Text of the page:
Where Is the Baby?

If there is a story that flags our attention, it is the news of a missing child. Editors know that they can run stories of abducted children in newsprint and television for much longer than other tragedies without growing stale. Witness the persistence this fall in the media of the case of the young girl abducted from her Toronto home. Fortunately, our hearts have not been completely hardened by reports of senseless violence. We have not been totally calloused by the endless episodes of war.

The unexplained disappearance of a family member strikes terror into our innermost being. Ten years ago, friends of ours lost a young man from a summer camp. Lost, not in a drowning accident, but through an inexplicable disappearance, with no explanation even a decade later. That family, and many close friends, struggled for years with the questions of, “what happened?”, “where did he go?” and “why did this happen?” Their only solace was in committing the entire mystery to God and trusting that in some way, his will be done in the matter. Beyond that, there have been no answers.


Some years ago, newspapers carried the story of the theft of “Baby Jesus” from the nativity scene located on the front lawn of a church. The manger scene, the figures of Joseph and Mary, the shepherds and the animals in the stable were truly works of art, sculpted by a skilled woodcarver. But the thief had stolen only one of the figures – the central One – that of Baby Jesus. Happily, the story had a positive turn when the sculpture was anonymously returned to the manger in time for Christmas Eve celebrations.

We are approaching the Christmas Season. Again this year, our stores are beautifully decorated with the usual reds and greens in the form of wreaths and garlands. Twinkling lights of all colors adorn our community. Trees with all the bells and whistles (make that bells and angels trumpets) claim their place in the corner of our family rooms. All is in readiness to receive the gifts which soon will be opened with great excitement. In many homes and churches there will be a Nativity scene, displaying all the familiar figures – and of course – the Baby Jesus. Would you not think it strange, indeed unacceptable, if the Nativity scene featured a stereo system? Or tickets to the opera? Or a new sweater? Yet, in the minds of many, the Christ Child will have no place in their celebrations. For many, it may be alright to attend a Cantata at church, but the Baby Jesus has little place in their home and even less in their hearts.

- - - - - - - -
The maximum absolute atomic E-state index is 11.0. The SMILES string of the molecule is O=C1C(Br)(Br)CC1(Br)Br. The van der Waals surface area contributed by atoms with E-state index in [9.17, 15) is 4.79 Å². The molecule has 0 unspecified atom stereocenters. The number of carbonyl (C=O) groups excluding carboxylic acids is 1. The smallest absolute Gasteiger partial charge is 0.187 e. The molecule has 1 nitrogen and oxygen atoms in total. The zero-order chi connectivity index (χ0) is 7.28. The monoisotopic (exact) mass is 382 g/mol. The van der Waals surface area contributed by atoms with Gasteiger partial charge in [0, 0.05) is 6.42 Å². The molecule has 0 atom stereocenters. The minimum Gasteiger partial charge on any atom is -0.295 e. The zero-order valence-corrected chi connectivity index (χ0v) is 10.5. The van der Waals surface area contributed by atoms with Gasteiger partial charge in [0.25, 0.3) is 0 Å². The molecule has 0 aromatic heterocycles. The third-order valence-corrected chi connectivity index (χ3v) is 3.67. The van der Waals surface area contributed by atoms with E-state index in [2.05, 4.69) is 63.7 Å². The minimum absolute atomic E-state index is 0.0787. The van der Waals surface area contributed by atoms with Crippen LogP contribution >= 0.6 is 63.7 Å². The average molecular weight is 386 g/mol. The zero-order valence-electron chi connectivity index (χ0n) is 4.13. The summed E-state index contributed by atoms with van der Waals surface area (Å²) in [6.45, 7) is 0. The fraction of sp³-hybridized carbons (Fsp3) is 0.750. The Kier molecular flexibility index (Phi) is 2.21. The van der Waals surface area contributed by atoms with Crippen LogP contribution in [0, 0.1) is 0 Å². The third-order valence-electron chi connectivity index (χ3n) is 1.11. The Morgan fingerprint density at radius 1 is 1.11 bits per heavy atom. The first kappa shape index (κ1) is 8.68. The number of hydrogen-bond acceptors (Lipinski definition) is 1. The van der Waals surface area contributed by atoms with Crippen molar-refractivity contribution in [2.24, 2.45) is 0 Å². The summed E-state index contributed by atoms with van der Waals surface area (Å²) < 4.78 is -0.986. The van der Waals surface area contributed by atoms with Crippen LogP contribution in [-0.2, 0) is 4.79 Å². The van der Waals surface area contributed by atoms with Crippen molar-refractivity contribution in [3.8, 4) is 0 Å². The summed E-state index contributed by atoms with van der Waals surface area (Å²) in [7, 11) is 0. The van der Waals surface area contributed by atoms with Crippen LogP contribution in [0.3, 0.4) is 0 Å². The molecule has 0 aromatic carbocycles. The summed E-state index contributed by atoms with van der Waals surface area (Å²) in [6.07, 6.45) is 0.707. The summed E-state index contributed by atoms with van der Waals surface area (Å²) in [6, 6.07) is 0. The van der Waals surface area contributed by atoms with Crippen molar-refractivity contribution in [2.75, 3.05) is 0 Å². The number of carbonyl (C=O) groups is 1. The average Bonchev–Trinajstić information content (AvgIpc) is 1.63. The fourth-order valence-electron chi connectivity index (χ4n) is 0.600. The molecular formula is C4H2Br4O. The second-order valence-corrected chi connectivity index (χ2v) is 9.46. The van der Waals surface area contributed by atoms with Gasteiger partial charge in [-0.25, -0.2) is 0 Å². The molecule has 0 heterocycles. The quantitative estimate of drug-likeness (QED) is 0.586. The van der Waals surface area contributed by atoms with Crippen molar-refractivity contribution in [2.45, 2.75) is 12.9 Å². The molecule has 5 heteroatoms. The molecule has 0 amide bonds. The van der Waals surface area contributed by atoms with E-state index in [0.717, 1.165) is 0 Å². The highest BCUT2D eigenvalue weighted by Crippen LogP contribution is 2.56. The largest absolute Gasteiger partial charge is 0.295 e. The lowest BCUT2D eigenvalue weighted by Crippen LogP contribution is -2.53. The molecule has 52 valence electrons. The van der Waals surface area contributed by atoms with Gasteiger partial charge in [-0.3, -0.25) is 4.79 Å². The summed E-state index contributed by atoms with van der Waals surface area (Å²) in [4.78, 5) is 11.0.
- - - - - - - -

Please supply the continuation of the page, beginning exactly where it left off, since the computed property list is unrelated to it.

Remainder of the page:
This summer, my wife and I visited Upper Canada Village. We hadn’t been there for years and we thoroughly enjoyed reviewing the history of Eastern Ontario in that special setting. The one-room school house, though made of log, is not much different than the one I attended during the 1940’s. Man, am I getting ancient! It was fun to hear the “teacher” tell how the students of eighteen sixty-six would sing God Save the King (George III) and stand for health inspection. I remarked out loud that there was no Bible on the teacher’s desk, an absolute certainty in public schools up until only two decades ago. She admitted that the Bible was missing from the desk in deference to being politically correct. Amazing! Here is a museum that goes to great pains to achieve accuracy but stops short of displaying the Bible, so as not to offend the public. In that classroom, I went on to explain that the Scriptures were read and the Lord’s Prayer repeated every morning. A visitor in the room was so offended that she stormed out of the school in anger! I expect that home will not display the Baby Jesus on the mantelpiece this Christmas.

Christmas is rich with its many symbols. The evergreen tree speaks of everlasting life. Gifts symbolize the greatest Gift of all and encourage us to be generous with each other as He taught us. Even Santa Claus originated in Germany as Kriss Kringle which means by translation “Christ Child or Christmas Gift”. Ornaments of angels blowing trumpets announce the true meaning of the Day. And bells add to the joyous music which has become part of every culture touched by the Christian Gospel.


The challenge to properly understand Christmas is that it links the past with the present. Yes, there was a real baby. No, he did not remain a baby but grew up in his community two thousand years ago. In that sense, Baby Jesus has graduated from the manger scene. My wife says that when she was a little Quebec girl she was so focused on “Jésus dans la crèche” that she had difficulty understanding him any other way. She was told, “Be a good girl or Baby Jesus will cry”. Later on, she began to transfer her devotion to the suffering Jesus on the Cross. As she grew in her understanding of the Scriptures, it became clear that these symbols represented greater truths. Jesus is no longer the Babe in the Manger, nor is he any longer hanging on Calvary’s Cross. Our secular world would like to confine him to those places in history. This would perhaps serve a culture or a religion, but cannot nourish a living faith.


The well-known painting of Christ standing at the door was inspired by the text from Revelation 3: vs 20: “Listen! I am standing and knocking at your door. If you hear my voice and open the door, I will come in and we will eat together”. The resurrected Christ still offers forgiveness and life to all who open their heart by faith. This Christmas, perhaps you would like to take important steps forward in your faith journey. Invite the Christ, God’s gift to you, to make his home in your heart and life. Remember that the painting correctly depicts the Lord on the outside of the door, but the handle is on the inside!

Several years ago someone wrote a booklet entitled, “My Heart – Christ’s Home”. If you would like a complimentary copy, simply contact me: Wilf Wight, District Director, Canadian Bible Society, 315 Lisgar St., Ottawa, ON K0A 2Y0 wwight@biblesociety.ca